Some of my issues with the book are more to do with the history of the trilogy's genesis, and are perhaps therefore a little unfair. As you probably know if you've read this far, Wool is an Internet publishing success story. It was published in small instalments. The physical novel was a group of these bound together. You could sort of tell, but it didn't matter. Shift is much the same. It contains three essentially separate (but linked) stories. Binding them together into a single novel implies a coherence that I would suggest isn't there. The overall narrative is disjointed and it jars as you move from one section to the next. This issue is easily overlooked and mostly forgiveable.

More difficult to see past are, for want of a better term, the world-building issues. Much of the majesty of Wool is that the hermetically sealed silo is a wholly credible dystopian system. I stated in my review of Wool that I found it less convincing when we learn there are more silos and more so when Jules gets outside. These problems are compounded in Shift.

The opening story is effectively a genesis story, and it's an interesting one, but knowing there are fifty silos running alongside one another dilutes the impact of the idea (It's and Alien Vs Aliens phenomenon).
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By MisterHobgoblin TOP 500 REVIEWERVINE VOICE on 28 Sept. 2013
Format: Kindle Edition Verified Purchase
Shift is a prequel - don't read it unless you have already read Wool.

Shift sets the scene that we discover in Wool. We find out why people are living in silos, we find out a little bit about how the silos operate and what the game plan might be. And most of all, we discover a lift. That's right, after all the stairs in Wool, we find a perfectly functional lift allowing easy access between floors. In Silo 1.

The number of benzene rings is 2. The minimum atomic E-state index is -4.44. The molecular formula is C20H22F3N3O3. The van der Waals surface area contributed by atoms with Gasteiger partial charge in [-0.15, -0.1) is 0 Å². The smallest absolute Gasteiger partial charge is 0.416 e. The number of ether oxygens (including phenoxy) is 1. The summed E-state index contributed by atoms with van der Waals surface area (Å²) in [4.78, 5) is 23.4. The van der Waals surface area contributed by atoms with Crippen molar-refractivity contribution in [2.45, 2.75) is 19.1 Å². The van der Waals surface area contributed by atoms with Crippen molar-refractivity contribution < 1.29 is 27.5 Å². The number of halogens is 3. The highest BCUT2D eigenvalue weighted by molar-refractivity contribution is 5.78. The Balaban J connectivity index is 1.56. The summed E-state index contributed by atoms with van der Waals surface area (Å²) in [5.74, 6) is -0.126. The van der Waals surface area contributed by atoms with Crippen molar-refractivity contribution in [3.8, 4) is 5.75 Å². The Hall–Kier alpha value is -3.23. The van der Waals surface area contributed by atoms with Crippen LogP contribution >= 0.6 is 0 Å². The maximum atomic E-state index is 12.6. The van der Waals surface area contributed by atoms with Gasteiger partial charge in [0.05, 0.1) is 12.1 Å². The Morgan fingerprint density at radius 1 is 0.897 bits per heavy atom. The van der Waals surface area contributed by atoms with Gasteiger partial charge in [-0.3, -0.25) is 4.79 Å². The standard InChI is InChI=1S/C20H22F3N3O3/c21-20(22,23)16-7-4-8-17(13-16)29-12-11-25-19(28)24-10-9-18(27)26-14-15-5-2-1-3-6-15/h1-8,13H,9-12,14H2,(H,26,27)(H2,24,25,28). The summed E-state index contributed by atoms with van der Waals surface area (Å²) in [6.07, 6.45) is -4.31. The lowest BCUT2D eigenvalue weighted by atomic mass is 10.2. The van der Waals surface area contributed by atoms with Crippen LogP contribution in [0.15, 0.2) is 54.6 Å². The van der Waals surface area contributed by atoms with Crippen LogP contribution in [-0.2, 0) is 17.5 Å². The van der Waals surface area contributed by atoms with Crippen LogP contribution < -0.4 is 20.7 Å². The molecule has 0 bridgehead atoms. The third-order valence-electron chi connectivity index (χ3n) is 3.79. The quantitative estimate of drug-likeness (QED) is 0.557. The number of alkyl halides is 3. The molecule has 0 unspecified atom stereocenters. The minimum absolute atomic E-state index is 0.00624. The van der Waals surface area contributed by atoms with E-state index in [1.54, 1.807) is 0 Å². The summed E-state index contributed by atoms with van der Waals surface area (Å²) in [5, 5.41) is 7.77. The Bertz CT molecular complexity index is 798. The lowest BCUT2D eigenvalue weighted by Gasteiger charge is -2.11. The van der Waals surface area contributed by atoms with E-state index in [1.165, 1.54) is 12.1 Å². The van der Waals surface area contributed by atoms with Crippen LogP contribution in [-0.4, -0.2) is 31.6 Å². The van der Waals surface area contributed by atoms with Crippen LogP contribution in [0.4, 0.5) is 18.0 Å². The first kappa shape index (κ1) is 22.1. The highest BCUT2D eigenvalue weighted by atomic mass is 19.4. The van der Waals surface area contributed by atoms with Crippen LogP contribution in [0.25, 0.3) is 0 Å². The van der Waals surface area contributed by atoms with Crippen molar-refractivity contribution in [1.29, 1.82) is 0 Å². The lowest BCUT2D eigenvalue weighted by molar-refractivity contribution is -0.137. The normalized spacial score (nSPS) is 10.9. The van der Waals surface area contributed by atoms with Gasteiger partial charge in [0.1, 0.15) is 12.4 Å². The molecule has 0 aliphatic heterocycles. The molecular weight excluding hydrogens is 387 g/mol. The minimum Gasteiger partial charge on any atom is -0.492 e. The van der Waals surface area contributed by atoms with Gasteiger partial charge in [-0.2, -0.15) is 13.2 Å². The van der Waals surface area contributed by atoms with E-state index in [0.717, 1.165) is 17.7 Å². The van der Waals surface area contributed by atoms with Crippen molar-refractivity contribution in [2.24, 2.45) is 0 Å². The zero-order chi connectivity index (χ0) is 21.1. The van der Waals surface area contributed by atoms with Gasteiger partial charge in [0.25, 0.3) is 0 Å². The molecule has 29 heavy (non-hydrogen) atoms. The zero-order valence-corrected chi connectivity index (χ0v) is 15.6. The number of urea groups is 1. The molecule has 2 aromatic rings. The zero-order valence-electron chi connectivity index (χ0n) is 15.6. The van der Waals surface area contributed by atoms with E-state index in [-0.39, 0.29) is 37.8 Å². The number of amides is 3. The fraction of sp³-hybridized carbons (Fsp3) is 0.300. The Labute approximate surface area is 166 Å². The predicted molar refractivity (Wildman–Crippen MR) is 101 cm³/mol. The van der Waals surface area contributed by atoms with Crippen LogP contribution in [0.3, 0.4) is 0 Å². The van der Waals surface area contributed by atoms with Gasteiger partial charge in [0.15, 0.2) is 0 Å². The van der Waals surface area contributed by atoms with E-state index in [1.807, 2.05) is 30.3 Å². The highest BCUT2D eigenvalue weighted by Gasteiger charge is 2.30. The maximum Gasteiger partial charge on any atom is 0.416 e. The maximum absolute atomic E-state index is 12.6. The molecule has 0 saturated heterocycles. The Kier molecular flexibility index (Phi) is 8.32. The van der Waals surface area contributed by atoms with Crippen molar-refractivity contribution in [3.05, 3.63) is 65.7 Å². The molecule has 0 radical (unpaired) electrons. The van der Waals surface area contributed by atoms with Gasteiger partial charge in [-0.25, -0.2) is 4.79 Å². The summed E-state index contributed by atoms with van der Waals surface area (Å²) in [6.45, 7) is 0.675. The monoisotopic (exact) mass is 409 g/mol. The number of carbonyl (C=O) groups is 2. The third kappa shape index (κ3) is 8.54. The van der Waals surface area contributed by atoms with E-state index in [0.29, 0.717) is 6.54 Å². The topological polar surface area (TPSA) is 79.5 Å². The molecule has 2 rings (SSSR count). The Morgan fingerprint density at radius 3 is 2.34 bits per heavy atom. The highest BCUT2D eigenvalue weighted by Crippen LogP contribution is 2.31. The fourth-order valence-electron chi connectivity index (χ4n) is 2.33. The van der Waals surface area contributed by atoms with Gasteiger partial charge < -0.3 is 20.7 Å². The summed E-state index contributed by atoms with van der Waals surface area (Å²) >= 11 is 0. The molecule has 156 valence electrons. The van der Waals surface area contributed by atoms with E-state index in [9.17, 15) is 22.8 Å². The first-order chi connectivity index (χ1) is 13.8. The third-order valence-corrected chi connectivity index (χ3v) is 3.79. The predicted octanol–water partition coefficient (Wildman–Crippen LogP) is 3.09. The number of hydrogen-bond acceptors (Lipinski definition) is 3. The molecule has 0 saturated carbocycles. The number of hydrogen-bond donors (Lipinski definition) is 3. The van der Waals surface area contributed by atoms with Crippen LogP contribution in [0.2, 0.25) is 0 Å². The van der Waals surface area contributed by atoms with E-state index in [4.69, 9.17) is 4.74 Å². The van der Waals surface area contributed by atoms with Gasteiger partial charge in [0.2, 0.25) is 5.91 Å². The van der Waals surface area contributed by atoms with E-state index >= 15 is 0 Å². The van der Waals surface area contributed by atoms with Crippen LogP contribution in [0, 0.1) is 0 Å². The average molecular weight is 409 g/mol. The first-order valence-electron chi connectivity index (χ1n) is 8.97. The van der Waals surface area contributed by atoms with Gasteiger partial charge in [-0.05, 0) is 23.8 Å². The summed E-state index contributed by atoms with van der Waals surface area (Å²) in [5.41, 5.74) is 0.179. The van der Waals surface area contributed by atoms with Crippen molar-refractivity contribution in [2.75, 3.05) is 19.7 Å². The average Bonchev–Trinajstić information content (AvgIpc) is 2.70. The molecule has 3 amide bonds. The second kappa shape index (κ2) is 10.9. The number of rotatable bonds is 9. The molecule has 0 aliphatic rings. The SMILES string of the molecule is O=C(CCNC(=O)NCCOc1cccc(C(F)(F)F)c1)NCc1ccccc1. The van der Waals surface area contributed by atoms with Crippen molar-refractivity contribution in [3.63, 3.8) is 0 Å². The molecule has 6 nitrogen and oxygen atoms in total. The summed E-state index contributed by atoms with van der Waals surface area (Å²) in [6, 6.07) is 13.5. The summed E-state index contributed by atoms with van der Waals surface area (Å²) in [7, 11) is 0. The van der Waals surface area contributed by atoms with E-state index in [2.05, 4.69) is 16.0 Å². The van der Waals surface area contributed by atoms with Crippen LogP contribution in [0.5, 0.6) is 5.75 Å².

Unlike the early, claustrophobic scenes in Wool, we find narrative switching between silos; we find backstories and time shifts. We find an outside world, albeit one in far history. Some of the key questions - dare one say problems - raised by readers of Wool are addressed in this prequel. But, as prequels often can, Shift tends towards slaying some of the heros of the original work. We see Juliette and Jimmy playing out pre-determined roles; their motives seem somehow less pure and idealistic. They are tainted.

The action in Shift switches between three storylines - a newly elected Congressman (Donald) who finds himself in Silo 1; a man called Mission who starts to think independently in Silo 18; and Jimmy in Silo 17 whom we know from Wool. Of these stories, Donald and Jimmy work well. Mission feels like filler; he has no personality and the action around him feels contrived. This is a pity; the opening scenes in Silo 18 in Wool (the Holston storyline) were powerful and deserved a better backstory.

Nevertheless, Shift is well written and mostly pretty taut. It may be long but it holds the reader's interest and the pages keep turning.

As prequels sometimes do, Shift lacks a decent ending. The ending is simply the original book - which might have been sufficient on its own without beginning or end, but the creation of a beginning necessitates the creation of an end. Fortunately that - in the form of Dust - has recently been released...